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Comments of Viacom in Response to ICANN's UDRP

Comments of Viacom Inc.
in response to 
ICANN's Uniform Domain Name Dispute Resolution Policy

Viacom Inc. ("Viacom") appreciates the opportunity to comment on ICANN's
proposed Uniform Domain Name Dispute Resolution Policy and accompanying
rules.  Our concerns are both procedural and substantive, and each will be
discussed in turn. 

Substantive Concerns with the Proposed Policy

Viacom's concerns with the policy include the following four areas:

*	Generally, the Policy provides that a domain name holder with
demonstrable bad faith can continue to possess the domain name under the
proposed procedures by pointing to some intention to use the domain name to
sell goods or services.  This will create a loophole which will greatly
limit the availability of the entire procedure.  

	Domain name "pirates" are sophisticated users and manipulators of
the Internet and the procedures governing it.  Thus, in order to avoid the
commercial requirement of a dilution claim and the case law finding that
offering a domain name for sale is sufficiently commercial to satisfy this
requirement, such third parties have developed veiled techniques to hide
their true intentions.  These techniques include:  claiming to respond to a
non-existent inquiry as to the domain name's availability; asking for
reimbursement of unsubstantiated expenses; and claiming some charitable
purpose for the request for money.  

	Similar phantom claims of intention to use the domain name to sell
goods will inevitably arise under this defense.  For example, the domain
name holder would, under this standard, merely have to post an offer for any
services/goods on its web site at the time of registration to defeat a
claim.  Bad faith alone should suffice to cancel a registration.

*	The criteria under the Policy's Section 4(b)(i) for proving that
offers for sale of a domain name are evidence of bad faith are unduly

	Section 4(b)(i)'s limitation to offers to the trademark owner or its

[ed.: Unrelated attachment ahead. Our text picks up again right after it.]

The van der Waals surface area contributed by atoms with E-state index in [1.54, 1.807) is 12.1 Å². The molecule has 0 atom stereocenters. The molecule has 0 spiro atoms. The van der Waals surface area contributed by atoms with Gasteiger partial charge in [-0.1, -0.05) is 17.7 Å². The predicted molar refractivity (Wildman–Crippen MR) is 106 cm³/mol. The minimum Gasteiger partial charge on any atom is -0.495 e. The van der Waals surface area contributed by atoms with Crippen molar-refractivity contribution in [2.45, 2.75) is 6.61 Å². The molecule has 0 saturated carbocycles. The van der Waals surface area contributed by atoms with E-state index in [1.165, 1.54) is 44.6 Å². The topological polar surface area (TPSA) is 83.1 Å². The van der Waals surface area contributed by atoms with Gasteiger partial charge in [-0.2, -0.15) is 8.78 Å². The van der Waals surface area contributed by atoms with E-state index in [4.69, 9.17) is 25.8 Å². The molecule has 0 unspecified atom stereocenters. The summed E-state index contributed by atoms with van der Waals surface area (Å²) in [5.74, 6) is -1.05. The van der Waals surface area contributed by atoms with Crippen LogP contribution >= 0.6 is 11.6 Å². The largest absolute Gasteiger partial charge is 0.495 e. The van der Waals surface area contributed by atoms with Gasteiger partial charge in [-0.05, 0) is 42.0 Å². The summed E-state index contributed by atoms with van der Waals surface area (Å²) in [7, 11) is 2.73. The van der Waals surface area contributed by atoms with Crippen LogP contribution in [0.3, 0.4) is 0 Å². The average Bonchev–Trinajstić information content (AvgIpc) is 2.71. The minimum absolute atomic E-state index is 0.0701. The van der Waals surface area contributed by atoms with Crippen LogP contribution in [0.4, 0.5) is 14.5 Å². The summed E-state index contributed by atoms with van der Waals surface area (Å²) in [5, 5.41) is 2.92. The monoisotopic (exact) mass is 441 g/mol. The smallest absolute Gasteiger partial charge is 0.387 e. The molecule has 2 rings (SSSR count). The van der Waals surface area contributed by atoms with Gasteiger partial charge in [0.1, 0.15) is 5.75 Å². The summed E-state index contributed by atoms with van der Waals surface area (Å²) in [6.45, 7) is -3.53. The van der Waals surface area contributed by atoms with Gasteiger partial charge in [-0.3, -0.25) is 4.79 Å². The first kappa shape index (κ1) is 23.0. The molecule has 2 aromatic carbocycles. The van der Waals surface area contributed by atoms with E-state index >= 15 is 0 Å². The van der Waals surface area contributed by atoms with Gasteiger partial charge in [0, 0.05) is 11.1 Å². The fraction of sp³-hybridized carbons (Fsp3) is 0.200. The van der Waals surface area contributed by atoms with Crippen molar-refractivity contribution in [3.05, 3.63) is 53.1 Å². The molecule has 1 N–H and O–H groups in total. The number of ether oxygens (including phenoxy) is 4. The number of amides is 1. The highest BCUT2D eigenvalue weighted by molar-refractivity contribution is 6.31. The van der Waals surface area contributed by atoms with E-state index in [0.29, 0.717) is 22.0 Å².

competitors will also permit unfair manipulation of the procedure.  If, as
is the common practice to date, the domain name holder offers the domain
name to anyone interested, this factor is eliminated.  The fact is that
domain name "pirates" do not generally care who they sell the domain name
to, as long as they receive their price.  Similarly, the requirement that
the domain name holder offer the registration for consideration in excess of
costs places an unfair burden on the trademark holder:  "Pirates"
traditionally inflate their purported out-of-pocket costs in defending their
demands, and it is impossible for the trademark holder to counter those
claims during  expedited procedures that do not include the normal tools of
discovery, as set forth in these rules.

*	The increased burden on the traditional likelihood-of-confusion
standard, as found under the Policy's Section 4(b)(iv), is contrary to
universal trademark law and unfair.   

	Under the proposed Policy, if the domain name holder seeks to
confuse the public, but not for commercial gain, the arbitration procedures
will be circumvented.  Not only does this leave open the opportunity to
manipulate the system by suggesting a narrow definition of commercial gain,
but it ignores other equally serious, bad faith motives, such as pure

*	Under the Policy's Section 4(c)(iii), the exception for
non-commercial use is subject to manipulation and unfair application.  

Specifically, a legitimate interest in a domain name can be demonstrated
several circumstances, including making "fair use of the domain name,
without intent for commercial gain to misleadingly divert consumers or to
tarnish the trademark or service mark."  This section provides a fair use
exception which is overly broad.  In addition, no such fair-use exception
exists under international law.

Procedural Concerns with the Policy and Rules

Briefly, Viacom's procedural concerns are:

*   That the complainant is required to submit to the jurisdiction of the
domain name holder.

*   That the parties waive all claims against registrars, registries and
ICANN in submitting to the procedure.

*   That the burden is on the claimant to pay all fees in connection with
the arbitration.

By:  Michelena Hallie
        Vice President, Senior Counsel, Intellectual Property 
        1515 Broadway
        New York, New York  10036
        michelena.hallie@viacom.com <mailto:michelena.hallie@viacom.com> 

October 13, 1999